Drama and spectacle are offered up in spades. In one memorable, and reckless, moment, Colton and Caleb Moore, brothers from Texas, hopped on a single snowmobile during the best trick competition and performed the world’s first two-man backflip (judges disqualified them, ruling it an individual sport). As Serwa, who sported bloodied lips, a raspberry on her chin, and a sprained knee and wrist, made painfully, thrillingly clear, the world’s top action-sports athletes lack a few basic human emotions, fear chief among them: “I figured if I flew off the booter, I’d still cross the line first,” she said, having been lifted up from the snow, white as a sheet. “I knew the girls were right behind me.”

As at the Olympics, there is no shortage of poignant moments. One of the weekend’s loudest ovations went not to Shaun White, who took his fourth superpipe gold, but to fellow American Kevin Pearce. Pearce, once White’s nearest competitor, sustained a traumatic brain injury just weeks ahead of the Vancouver Olympics. His competitive days have all but finished—the 23-year-old has had to relearn to walk and talk—but the beloved rider made an emotional return to Aspen to cheer on his pals in the pipe. Their warm embrace left his parents in tears.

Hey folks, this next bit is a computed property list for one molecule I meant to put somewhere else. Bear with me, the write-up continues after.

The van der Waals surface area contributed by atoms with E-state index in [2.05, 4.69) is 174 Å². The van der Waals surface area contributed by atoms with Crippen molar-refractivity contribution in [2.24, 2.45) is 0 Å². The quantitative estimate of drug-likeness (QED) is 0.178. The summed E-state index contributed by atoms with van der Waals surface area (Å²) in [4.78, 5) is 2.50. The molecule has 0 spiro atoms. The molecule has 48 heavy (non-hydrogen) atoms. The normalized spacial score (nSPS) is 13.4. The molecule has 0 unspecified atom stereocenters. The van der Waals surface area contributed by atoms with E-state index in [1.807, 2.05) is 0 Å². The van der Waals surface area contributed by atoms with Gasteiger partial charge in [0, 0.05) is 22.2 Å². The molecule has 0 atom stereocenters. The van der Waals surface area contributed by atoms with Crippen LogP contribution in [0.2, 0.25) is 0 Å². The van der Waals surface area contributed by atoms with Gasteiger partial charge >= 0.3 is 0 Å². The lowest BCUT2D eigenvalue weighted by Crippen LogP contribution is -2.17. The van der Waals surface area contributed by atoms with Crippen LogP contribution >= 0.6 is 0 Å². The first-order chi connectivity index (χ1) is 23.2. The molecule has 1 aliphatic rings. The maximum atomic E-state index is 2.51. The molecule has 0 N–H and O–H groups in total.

“It’s a mental game,” Burke admits. “And I’ve got a really bad imagination.” Two years ago, Burke broke her back on her final trick at Winter X. Her last season was a mess. Not only was her back shot, her shoulder kept dislocating and, for the first time, she missed the podium at Winter X, placing sixth. But in July, she underwent surgery on her shoulder, and spent most of the season recuperating. In fact, she was on skis just nine days this season, including the competition day, before grabbing the gold—her proudest moment yet. “It was such a struggle to get back to where I was,” she says. There’s only one medal, in fact, that could outdo it, she says. And an Olympic medal is the only one she’s never won. Sochi is in her sights, she says. “It’s definitely where I’m looking to go.”